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Home Maintenance Tips for Winter

winter tips.

How to prevent damage from snow and ice on your roof

Freshly fallen snow on your home may look beautiful now, but that snow and ice on your roof could also be creating costly ice damage. One out of every 55 insured homes will have a claim related to water damage or ice damage each year, according to estimates from the Insurance Information Institute. Don’t let this happen to your home!

What are ice dams?

Ice dams form when the warm air in the attic causes the roof to warm and snow to melt. This water then runs down the roof and freezes when it reaches the colder roof edge, creating a “dam” of ice. The ice then traps more melting water, sometimes forcing this water underneath the shingles and into the house. Ice dams can be responsible for wet, stained ceilings and walls, peeled paint, and rotten siding.

How do I reduce the risk for ice dams?

Routine maintenance can help reduce the risk for ice dams. Keep gutters clear from leaves, sticks, and debris so melted water can flow freely away from your house. Don’t neglect the attic either. Stopping air leakage is essential to reducing the risk for ice dams. Most air leakage is related to gaps in drywall or cracks around light fixtures, plumbing pipes, and the chimney.

Fixing air leaks requires pulling back insulation and then plugging these leaks with foam or caulk. Homeowners should also verify that attic insulation meets building code requirements. If your home is older or has not had an insulation checkup in recent years, consider hiring a professional team to plug any leaks in your attic.

What should I do after a heavy snowfall?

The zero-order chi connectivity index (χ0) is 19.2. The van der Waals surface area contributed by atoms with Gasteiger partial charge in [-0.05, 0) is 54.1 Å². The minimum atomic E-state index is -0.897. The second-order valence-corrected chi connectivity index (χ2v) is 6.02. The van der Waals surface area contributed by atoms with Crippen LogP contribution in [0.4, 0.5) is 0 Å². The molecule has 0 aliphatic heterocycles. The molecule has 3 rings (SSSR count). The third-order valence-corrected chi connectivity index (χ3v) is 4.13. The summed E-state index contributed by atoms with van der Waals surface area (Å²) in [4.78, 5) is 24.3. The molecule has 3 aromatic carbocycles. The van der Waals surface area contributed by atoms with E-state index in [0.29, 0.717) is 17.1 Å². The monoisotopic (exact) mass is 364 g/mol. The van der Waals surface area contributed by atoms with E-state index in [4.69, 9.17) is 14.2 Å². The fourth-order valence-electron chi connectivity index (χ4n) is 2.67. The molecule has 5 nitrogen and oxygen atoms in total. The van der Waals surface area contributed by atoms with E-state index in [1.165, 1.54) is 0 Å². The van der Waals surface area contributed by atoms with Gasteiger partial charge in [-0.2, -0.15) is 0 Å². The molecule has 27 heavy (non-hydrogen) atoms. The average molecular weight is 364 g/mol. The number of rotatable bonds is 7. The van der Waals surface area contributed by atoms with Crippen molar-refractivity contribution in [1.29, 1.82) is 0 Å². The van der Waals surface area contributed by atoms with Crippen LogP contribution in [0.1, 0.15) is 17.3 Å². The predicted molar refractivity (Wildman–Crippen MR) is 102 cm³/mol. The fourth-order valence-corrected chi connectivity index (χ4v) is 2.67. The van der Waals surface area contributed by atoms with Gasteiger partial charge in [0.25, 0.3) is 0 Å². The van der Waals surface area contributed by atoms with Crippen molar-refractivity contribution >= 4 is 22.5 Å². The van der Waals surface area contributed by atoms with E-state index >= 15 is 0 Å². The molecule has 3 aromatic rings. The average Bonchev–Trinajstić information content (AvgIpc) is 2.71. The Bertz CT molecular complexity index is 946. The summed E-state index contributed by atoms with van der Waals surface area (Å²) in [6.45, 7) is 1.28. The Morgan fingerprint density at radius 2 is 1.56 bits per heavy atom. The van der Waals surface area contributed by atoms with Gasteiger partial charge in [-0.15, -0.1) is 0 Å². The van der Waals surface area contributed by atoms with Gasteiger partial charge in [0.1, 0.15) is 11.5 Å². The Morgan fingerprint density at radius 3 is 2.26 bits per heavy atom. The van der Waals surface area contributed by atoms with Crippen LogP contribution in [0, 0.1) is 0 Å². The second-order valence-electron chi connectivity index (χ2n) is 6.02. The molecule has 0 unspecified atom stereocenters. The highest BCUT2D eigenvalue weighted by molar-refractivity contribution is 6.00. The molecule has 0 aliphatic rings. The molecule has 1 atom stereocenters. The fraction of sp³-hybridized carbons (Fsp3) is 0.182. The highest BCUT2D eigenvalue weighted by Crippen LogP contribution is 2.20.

A heavy snowfall may result in an ice dam, cautions The Family Handyman. If you have a single story home, one option is to use a snow rake to remove snow off the roof. A snow rake is an aluminum scraper mounted at a right angle on a telescoping aluminum pole. Always use a snow rake when standing firmly on the ground; do not use a snow rake from a ladder! If possible, buy your snow rake before the first snowfall.

If you have a two-story home and cannot easily use a snow rake to keep your roof clear, consider installing heat cables. These high-resistance wires are mounted on your roof and plug into outdoor GFCI receptacles. Heat cables may also be a smart choice where two roofs meet at a right angle (“roof valleys”) and fill with windblown snow.

In the event that you cannot safely remove snow from your roof and an ice dam forms, you may need to hire a roofing company to steam off the ice dam. An ice dam steamer is similar to a high pressure washer and uses warm water to melt the ice. Never try to chip off the ice yourself with an ice pick. Doing so could seriously damage your roof's shingles.

Does my policy cover ice dams?

Your homeowner's policy may protect your home's interior from water damage caused by ice dams. However, prevention is key. Coverage will vary based on your specific policy, so it’s always a good idea to talk to your agent and determine if additional coverage is necessary.

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